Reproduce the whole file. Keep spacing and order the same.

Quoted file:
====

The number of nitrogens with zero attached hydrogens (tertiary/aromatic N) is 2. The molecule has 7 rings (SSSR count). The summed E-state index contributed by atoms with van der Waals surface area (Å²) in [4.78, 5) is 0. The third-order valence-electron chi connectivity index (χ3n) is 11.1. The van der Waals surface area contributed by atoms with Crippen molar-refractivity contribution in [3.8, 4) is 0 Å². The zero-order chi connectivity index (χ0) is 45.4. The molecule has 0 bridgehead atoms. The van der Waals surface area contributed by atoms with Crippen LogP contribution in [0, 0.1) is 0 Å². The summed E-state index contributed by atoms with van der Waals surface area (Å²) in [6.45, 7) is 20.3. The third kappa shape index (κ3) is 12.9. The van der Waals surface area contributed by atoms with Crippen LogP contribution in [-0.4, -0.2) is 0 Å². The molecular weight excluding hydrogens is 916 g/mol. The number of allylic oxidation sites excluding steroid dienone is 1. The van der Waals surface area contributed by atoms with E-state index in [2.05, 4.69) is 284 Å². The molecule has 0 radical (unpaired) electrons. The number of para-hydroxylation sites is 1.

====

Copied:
The number of nitrogens with zero attached hydrogens (tertiary/aromatic N) is 2. The molecule has 7 rings (SSSR count). The summed E-state index contributed by atoms with van der Waals surface area (Å²) in [4.78, 5) is 0. The third-order valence-electron chi connectivity index (χ3n) is 11.1. The van der Waals surface area contributed by atoms with Crippen molar-refractivity contribution in [3.8, 4) is 0 Å². The zero-order chi connectivity index (χ0) is 45.4. The molecule has 0 bridgehead atoms. The van der Waals surface area contributed by atoms with Crippen LogP contribution in [0, 0.1) is 0 Å². The summed E-state index contributed by atoms with van der Waals surface area (Å²) in [6.45, 7) is 20.3. The third kappa shape index (κ3) is 12.9. The van der Waals surface area contributed by atoms with Crippen LogP contribution in [-0.4, -0.2) is 0 Å². The molecular weight excluding hydrogens is 916 g/mol. The number of allylic oxidation sites excluding steroid dienone is 1. The van der Waals surface area contributed by atoms with E-state index in [2.05, 4.69) is 284 Å². The molecule has 0 radical (unpaired) electrons. The number of para-hydroxylation sites is 1.